"We were making our escape in Mademoiselle Lannes' automobile when we ran into a detachment of Germans. Our car was riddled; we both dodged for shelter and that was the last I saw of him."

"He escaped. I wager a pound to a shilling on it. The Alsatian not only has borrowed the nine lives of a cat, but he has nine original ones of his own."

"I feel sure, like you, Carstairs, that he has escaped and I certainly hope so. He's a clever man who has the faculty of turning up at the right time."

"It promises to be a clear dawn," said Wharton. "You may not believe it, Carstairs, but I'm a fine weather prophet in my own country, and if I can do so well there I ought at least to do as well with the low-grade weather supplied by an inferior continent like Europe."

"It's no wonder they call you a mad Yankee, Wharton. Low-grade weather! Have you any fog that can equal our London variety?"

"It's quality, not quantity that counts with a superior, intellectual people such as we are."

"Intellect! It's luck! I don't remember his name, but he was a discerning Frenchman, who said that a special Providence watched over drunken men and Americans."

"A special Providence watches over only those who have superior merit."

"I think," said John, "that I'm bound to take a little rest, if Captain Colton will let me."

"Oh, he'll let you if you ask him," said Carstairs. "You're a particular favorite of his, although I can't understand why. Wharton and I are much more deserving. But you do look all played out, old fellow."

John had sustained a sudden collapse. Intense emotion and immense physical exertion, continued so long, could be endured no longer, and he felt as if he would fall in the snow. But a portion of the victorious force was to remain at Chastel, and some tents had been pitched. Captain Colton readily gave John permission to enter one of them and roll himself in the blankets.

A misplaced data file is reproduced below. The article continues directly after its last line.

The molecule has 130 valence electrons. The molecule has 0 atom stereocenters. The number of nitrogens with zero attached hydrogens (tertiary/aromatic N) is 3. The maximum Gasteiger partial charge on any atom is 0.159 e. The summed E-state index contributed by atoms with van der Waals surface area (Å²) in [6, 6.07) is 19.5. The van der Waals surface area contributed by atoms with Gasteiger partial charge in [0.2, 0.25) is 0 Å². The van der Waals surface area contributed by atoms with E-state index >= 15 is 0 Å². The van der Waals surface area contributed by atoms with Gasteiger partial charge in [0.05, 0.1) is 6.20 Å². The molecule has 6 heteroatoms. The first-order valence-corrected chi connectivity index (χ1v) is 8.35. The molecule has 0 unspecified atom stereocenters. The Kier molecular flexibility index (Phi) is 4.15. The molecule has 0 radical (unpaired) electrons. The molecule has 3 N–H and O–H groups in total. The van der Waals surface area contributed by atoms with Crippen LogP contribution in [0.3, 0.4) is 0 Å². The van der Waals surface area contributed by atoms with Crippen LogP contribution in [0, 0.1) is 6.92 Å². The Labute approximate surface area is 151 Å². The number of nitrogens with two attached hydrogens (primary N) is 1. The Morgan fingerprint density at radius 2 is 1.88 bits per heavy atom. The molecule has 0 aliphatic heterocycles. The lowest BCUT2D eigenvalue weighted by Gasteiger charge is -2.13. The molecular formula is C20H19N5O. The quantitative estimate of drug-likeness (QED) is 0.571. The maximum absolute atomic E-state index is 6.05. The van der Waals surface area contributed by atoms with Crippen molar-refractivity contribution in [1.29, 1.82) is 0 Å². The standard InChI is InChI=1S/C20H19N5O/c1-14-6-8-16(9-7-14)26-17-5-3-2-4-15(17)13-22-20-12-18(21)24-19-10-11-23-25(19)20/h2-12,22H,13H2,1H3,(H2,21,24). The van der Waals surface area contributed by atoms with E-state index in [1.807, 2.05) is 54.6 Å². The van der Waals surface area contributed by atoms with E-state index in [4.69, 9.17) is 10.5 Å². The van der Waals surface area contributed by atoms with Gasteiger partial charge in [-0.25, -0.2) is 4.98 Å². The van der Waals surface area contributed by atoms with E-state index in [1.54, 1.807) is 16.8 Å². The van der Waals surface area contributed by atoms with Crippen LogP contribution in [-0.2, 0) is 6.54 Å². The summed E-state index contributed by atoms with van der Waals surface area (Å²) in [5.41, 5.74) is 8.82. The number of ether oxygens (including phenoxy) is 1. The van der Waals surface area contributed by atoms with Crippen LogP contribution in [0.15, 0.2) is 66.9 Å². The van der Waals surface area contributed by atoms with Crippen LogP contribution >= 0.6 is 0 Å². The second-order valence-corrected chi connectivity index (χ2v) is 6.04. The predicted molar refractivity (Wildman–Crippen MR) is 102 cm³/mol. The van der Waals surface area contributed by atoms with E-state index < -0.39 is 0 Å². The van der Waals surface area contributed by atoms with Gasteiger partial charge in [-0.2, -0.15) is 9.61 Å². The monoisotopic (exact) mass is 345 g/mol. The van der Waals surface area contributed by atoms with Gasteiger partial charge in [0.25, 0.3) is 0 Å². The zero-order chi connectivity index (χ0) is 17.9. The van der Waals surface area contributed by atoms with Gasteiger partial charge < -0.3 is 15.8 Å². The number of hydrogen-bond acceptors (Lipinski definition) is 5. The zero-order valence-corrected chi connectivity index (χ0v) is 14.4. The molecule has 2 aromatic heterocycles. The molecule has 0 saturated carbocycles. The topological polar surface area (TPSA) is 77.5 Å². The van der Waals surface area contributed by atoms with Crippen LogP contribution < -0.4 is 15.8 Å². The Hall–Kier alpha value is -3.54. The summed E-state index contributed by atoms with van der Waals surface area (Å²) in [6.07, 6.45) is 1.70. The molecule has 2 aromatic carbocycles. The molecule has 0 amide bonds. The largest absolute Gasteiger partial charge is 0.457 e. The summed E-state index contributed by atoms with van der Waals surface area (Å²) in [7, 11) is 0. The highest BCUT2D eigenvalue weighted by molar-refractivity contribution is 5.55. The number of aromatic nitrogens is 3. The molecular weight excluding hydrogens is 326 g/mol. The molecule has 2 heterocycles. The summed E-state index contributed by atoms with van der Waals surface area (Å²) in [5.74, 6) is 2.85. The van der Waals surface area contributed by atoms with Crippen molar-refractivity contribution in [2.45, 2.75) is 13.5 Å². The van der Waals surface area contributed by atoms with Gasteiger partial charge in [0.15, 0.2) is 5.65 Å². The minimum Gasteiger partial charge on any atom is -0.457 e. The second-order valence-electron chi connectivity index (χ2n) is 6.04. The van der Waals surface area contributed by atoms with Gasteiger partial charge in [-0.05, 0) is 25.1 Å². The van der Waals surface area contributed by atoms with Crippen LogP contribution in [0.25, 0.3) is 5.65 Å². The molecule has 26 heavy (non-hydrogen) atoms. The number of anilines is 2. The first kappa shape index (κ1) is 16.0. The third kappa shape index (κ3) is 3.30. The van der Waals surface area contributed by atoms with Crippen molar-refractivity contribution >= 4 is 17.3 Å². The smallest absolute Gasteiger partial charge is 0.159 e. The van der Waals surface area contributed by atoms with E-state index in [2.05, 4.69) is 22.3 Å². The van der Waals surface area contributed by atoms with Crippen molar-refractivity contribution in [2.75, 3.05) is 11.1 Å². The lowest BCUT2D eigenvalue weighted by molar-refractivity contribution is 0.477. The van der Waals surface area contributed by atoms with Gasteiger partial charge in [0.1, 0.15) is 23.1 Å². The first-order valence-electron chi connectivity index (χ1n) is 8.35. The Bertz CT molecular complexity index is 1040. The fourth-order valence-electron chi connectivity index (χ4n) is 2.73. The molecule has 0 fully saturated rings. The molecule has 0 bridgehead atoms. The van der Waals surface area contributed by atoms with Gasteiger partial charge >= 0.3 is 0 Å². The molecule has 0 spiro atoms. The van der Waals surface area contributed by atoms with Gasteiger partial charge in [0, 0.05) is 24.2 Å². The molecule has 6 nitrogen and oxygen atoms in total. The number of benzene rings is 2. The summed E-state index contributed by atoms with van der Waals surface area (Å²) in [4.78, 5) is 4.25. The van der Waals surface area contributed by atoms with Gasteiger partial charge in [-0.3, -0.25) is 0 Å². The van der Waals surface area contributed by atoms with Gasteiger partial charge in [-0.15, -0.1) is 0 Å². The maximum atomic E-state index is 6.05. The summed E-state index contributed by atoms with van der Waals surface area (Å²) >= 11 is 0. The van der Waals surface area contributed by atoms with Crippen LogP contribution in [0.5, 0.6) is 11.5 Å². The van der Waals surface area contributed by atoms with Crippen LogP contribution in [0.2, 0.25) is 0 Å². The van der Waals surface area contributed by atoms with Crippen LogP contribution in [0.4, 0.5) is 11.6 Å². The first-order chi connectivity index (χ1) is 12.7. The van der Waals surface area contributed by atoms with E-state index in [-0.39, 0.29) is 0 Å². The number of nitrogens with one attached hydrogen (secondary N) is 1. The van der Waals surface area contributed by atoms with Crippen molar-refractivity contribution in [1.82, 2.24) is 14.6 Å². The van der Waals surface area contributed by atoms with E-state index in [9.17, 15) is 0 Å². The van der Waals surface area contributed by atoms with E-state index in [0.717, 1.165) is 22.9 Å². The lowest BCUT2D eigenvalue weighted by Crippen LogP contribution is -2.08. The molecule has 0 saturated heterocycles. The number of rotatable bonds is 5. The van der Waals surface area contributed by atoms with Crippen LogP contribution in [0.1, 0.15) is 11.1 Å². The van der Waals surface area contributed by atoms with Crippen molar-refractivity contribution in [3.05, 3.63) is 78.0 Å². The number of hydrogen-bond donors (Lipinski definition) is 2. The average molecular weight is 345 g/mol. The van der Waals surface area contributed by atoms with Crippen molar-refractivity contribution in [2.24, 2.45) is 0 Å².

It was still an hour of dawn, but the night was light. Fires yet burned here and there in Chastel, where not a single building now stood unharmed, save the cathedral. The mutter of the cannon came from the vast front both to east and to west.

John looked into the great misty world and his face was turned toward the east. He had no doubt that Auersperg had gone in that direction with Julie, and he meant to find her. But how? He prayed silently for the coming of Lannes with the Arrow. For such a search as this the swift aeroplane could serve while one might plod in vain over the ground. Lannes would come before the next night! He must come! If he had made an appointment for such a meeting nothing could delay him more than a day.

He did not have any great fear for Julie's present safety. The modern civilized world had suddenly broken loose from many of its anchors, but so conspicuous a man as Auersperg could not stain his name with a deed that would brand him throughout Europe. Weber, however, had spoken of a morganatic marriage, and fearful pressure might be brought to bear. A country so energetic and advanced as Germany had clung, nevertheless, to many repellent principles of medievalism. A nation listened with calm acceptance and complacency, while its Kaiser claimed a partnership, and not altogether a junior partnership either, with the Almighty. Much could be forgiven to an Auersperg, the head of a house that had been princely more than a thousand years. John shuddered.

He had not gone to the tent at once as he intended. His nerves were yet leaping and he knew now that they must become quiet before he could sleep. Men were moving about him, carrying the wounded or helping with the camp, but they were only misty forms in the white gloom. Looking again toward the east he saw a silver bar appear just below the horizon. He knew it was the bright vanguard that heralded the coming sun, and his imaginative, susceptible mind beheld in it once more an omen. It beckoned him toward the east, and hope rose strong in his heart.